The narrative in The Truman Show is generated by Truman's sudden suspicion that his life is not normal. One of the lights from Seahaven's dome falls from the "sky" and lands at Truman's feet. More seriously, the actor who played Truman's father and supposedly died in a boating accident when Truman was a child sneaks back on the set disguised as a bum. At first, Christof's minions try to hustle him away, but eventually they allow a reunion and, in parody of stock soap opera formula, tell Truman his dad has been suffering from amnesia. Christof has long tried to invest Truman with phobias that would keep him from venturing outside Seahaven; now Christof fundamentally imprisons his star as Truman makes repeated attempts to flee.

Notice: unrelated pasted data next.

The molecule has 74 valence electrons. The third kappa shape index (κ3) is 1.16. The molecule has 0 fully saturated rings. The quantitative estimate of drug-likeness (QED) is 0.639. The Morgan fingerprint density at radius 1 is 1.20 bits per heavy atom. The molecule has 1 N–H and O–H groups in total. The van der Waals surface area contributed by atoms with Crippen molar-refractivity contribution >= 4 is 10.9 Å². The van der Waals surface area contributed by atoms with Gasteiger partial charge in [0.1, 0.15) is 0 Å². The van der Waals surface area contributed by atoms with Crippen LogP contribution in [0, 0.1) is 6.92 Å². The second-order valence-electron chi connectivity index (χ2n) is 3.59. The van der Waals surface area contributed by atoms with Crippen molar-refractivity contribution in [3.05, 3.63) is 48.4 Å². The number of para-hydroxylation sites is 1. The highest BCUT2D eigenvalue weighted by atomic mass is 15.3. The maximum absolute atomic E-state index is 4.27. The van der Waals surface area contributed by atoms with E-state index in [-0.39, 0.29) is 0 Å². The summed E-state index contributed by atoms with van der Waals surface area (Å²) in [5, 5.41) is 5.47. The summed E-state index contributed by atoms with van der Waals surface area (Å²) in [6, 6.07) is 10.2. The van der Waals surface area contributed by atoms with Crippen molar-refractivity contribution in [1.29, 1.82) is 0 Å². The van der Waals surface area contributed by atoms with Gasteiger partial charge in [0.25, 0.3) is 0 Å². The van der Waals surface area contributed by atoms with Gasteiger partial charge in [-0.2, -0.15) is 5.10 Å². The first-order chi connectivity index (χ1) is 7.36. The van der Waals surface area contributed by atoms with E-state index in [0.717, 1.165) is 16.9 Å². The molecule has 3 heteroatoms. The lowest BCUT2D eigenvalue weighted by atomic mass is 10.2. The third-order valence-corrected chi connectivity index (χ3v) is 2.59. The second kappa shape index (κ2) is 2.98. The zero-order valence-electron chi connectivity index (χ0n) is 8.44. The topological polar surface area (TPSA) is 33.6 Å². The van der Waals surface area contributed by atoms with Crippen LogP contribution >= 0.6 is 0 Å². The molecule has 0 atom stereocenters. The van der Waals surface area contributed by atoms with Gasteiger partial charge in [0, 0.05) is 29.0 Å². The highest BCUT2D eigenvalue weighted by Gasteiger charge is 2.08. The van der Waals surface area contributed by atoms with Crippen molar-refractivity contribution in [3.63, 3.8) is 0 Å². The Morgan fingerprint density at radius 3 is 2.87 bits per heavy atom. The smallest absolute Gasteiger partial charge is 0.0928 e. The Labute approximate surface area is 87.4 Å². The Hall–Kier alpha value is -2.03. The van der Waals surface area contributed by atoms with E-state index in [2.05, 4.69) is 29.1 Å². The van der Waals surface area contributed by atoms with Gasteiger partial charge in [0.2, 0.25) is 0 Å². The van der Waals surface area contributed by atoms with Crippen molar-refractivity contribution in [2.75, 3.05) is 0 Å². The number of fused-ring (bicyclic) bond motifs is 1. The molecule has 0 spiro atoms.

My primary beef about all this concerns the film's weakly developed premise. Marlon tells an interviewer that the show isn't really fake, just controlled. And that indeed must be the case. But if it has been so tightly controlled before, why is it breaking down now? Once we ask that question, the whole concept starts to crumble. Just how is it that Truman's "father" manages to sneak onto the set? Long before that, how did Christof control all the child actors who played Truman's schoolmates? In a flashback scene, we're shown studio thugs strong-arming a young woman named Lauren (Natascha McElhone) who, of course, is really an actress named Sylvia. Sylvia has committed the sin of flirting with Truman when Christof has scheduled a romance with Meryl instead. But given Sylvia's rebellion, why does Christof allow Sylvia to remain in the production long enough to warn Truman that his life is artificial? And for that matter, where's the camera when this warning takes place? Moreover, if Christof can get the warning on film, why does it take him so long to have Lauren/Sylvia's "father" arrive to announce that their family is moving to Fiji? Afterwards, Truman pines for the girl he knew as Lauren, but he seems to forget completely what she's told him. Why is that? In this episode and others, viewers seem eager for Truman to learn the truth and escape. Why, then, is there no public outcry at the cruelty of subjecting an innocent man to such an elaborate hoax?